Top 10 Reasons Alabama’s New Immigration Law is a Disaster for Education

Courtney Williams's picture
Friday, November 18, 2011

State’s schools are seeing more empty chairs in the classroom and burdens on educators.

1. Children are afraid to come to school. Thousands of students in Alabama stopped showing up for school in the days after a court ruling allowing the new law to go into effect. Attendance is still dropping even though the courts halted the schools provision of the law. As Sally Howell, executive director of the Alabama Association of School Boards, stated, “We're concerned about the chilling effect on attendance and registration of students that we are required by law to serve."

2. The state is losing a potential pool of educated citizens. A 1982 Supreme Court ruling, Plyler v. Doe, provided that undocumented kids cannot be denied education. Vi Parramore, president of the Jefferson County American Federation of Teachers, said, “The promise of public schools is to educate all children who walk through their doors. What do we possibly hope to accomplish by scaring children away from the classroom?”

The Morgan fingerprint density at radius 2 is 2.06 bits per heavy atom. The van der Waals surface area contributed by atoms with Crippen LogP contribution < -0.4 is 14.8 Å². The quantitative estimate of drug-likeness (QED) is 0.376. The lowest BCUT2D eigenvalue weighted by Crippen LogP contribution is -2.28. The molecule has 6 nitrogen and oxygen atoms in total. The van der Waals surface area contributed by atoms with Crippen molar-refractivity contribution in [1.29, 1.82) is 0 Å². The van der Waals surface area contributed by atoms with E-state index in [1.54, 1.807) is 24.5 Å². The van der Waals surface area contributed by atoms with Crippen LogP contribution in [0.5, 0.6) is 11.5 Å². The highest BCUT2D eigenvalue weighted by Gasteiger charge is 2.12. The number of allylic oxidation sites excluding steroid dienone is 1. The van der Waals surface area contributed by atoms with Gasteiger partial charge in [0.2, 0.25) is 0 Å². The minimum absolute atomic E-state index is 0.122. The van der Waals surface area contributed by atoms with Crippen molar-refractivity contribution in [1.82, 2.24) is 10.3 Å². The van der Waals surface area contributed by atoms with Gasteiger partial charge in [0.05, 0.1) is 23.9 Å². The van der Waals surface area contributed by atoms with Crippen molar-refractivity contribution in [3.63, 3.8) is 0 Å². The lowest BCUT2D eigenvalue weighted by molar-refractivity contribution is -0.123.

3. Schools will be hurt financially. Loss of enrollment, as well as the cost of compliance with the new unfunded mandate noted above, will hurt Alabama schools financially. Brandi Gholston, Tharptown Elementary guidance counselor, stated “We could get into the emotional aspects of this all day long, but looking just at numbers, we stand to lose a lot of revenue.”

4. Alabama’s schools already face significant fiscal challenges with poor student results. State aid for public education in Alabama has steeply declined in the past few years, decimating school finances. This is in a state that already ranks 33 out of 50 in overall per-pupil funding. The lack of funding affects student outcomes: In 2011, for example, the state received a D+ for its K-12 education achievement from the Quality Counts report, with only six states and the District of Columbia faring worse. Student education will almost certainly suffer if Alabama’s schools operate with even less funding as a result of declines in enrollment and greater immigration responsibilities.

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